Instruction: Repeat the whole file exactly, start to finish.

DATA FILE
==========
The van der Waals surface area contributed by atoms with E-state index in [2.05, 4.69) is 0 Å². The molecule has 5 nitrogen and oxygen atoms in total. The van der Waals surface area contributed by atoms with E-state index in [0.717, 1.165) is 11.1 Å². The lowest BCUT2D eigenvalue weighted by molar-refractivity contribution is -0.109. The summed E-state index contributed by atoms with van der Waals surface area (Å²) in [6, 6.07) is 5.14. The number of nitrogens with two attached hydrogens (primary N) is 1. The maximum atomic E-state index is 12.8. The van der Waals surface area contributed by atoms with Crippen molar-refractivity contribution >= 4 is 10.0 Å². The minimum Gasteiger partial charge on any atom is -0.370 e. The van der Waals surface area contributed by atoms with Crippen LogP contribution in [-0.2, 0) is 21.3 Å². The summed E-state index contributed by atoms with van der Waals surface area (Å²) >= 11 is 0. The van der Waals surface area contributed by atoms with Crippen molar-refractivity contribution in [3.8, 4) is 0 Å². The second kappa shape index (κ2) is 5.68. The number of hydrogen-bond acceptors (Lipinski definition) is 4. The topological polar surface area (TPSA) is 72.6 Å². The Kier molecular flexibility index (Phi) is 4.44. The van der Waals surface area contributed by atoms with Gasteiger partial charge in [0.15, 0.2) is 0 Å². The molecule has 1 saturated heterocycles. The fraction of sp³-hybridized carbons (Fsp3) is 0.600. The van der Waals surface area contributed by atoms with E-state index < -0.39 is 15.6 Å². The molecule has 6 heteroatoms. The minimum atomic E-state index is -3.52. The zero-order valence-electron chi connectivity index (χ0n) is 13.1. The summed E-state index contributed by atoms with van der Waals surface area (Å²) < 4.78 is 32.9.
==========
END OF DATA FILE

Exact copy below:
The van der Waals surface area contributed by atoms with E-state index in [2.05, 4.69) is 0 Å². The molecule has 5 nitrogen and oxygen atoms in total. The van der Waals surface area contributed by atoms with E-state index in [0.717, 1.165) is 11.1 Å². The lowest BCUT2D eigenvalue weighted by molar-refractivity contribution is -0.109. The summed E-state index contributed by atoms with van der Waals surface area (Å²) in [6, 6.07) is 5.14. The number of nitrogens with two attached hydrogens (primary N) is 1. The maximum atomic E-state index is 12.8. The van der Waals surface area contributed by atoms with Crippen molar-refractivity contribution >= 4 is 10.0 Å². The minimum Gasteiger partial charge on any atom is -0.370 e. The van der Waals surface area contributed by atoms with Crippen LogP contribution in [-0.2, 0) is 21.3 Å². The summed E-state index contributed by atoms with van der Waals surface area (Å²) >= 11 is 0. The van der Waals surface area contributed by atoms with Crippen molar-refractivity contribution in [3.8, 4) is 0 Å². The second kappa shape index (κ2) is 5.68. The number of hydrogen-bond acceptors (Lipinski definition) is 4. The topological polar surface area (TPSA) is 72.6 Å². The Kier molecular flexibility index (Phi) is 4.44. The van der Waals surface area contributed by atoms with Gasteiger partial charge in [0.15, 0.2) is 0 Å². The molecule has 1 saturated heterocycles. The fraction of sp³-hybridized carbons (Fsp3) is 0.600. The van der Waals surface area contributed by atoms with E-state index < -0.39 is 15.6 Å². The molecule has 6 heteroatoms. The minimum atomic E-state index is -3.52. The zero-order valence-electron chi connectivity index (χ0n) is 13.1. The summed E-state index contributed by atoms with van der Waals surface area (Å²) < 4.78 is 32.9.